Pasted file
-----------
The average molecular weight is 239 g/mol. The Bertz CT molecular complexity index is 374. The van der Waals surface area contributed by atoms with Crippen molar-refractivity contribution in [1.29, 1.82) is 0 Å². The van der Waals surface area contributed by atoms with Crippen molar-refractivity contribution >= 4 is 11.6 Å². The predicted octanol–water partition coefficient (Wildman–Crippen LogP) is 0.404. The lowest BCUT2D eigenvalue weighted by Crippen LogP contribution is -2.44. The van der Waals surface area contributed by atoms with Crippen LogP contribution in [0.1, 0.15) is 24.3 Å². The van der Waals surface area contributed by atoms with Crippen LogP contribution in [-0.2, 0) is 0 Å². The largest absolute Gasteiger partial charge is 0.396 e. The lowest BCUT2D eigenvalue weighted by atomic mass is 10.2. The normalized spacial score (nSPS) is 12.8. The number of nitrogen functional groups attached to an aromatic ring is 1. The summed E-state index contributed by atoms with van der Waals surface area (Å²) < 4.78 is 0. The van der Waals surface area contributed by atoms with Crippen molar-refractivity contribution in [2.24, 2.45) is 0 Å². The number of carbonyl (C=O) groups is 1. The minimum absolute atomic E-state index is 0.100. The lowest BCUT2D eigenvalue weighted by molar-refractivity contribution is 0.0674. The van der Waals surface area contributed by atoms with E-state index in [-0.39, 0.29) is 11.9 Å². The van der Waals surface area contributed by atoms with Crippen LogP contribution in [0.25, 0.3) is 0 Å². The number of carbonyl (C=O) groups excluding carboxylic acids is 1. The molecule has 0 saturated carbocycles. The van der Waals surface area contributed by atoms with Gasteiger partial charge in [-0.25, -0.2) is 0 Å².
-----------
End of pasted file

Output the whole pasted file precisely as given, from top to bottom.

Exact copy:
The average molecular weight is 239 g/mol. The Bertz CT molecular complexity index is 374. The van der Waals surface area contributed by atoms with Crippen molar-refractivity contribution in [1.29, 1.82) is 0 Å². The van der Waals surface area contributed by atoms with Crippen molar-refractivity contribution >= 4 is 11.6 Å². The predicted octanol–water partition coefficient (Wildman–Crippen LogP) is 0.404. The lowest BCUT2D eigenvalue weighted by Crippen LogP contribution is -2.44. The van der Waals surface area contributed by atoms with Crippen LogP contribution in [0.1, 0.15) is 24.3 Å². The van der Waals surface area contributed by atoms with Crippen LogP contribution in [-0.2, 0) is 0 Å². The largest absolute Gasteiger partial charge is 0.396 e. The lowest BCUT2D eigenvalue weighted by atomic mass is 10.2. The normalized spacial score (nSPS) is 12.8. The number of nitrogen functional groups attached to an aromatic ring is 1. The summed E-state index contributed by atoms with van der Waals surface area (Å²) < 4.78 is 0. The van der Waals surface area contributed by atoms with Crippen molar-refractivity contribution in [2.24, 2.45) is 0 Å². The number of carbonyl (C=O) groups is 1. The minimum absolute atomic E-state index is 0.100. The lowest BCUT2D eigenvalue weighted by molar-refractivity contribution is 0.0674. The van der Waals surface area contributed by atoms with E-state index in [-0.39, 0.29) is 11.9 Å². The van der Waals surface area contributed by atoms with Crippen LogP contribution in [0.25, 0.3) is 0 Å². The number of carbonyl (C=O) groups excluding carboxylic acids is 1. The molecule has 0 saturated carbocycles. The van der Waals surface area contributed by atoms with Gasteiger partial charge in [-0.25, -0.2) is 0 Å².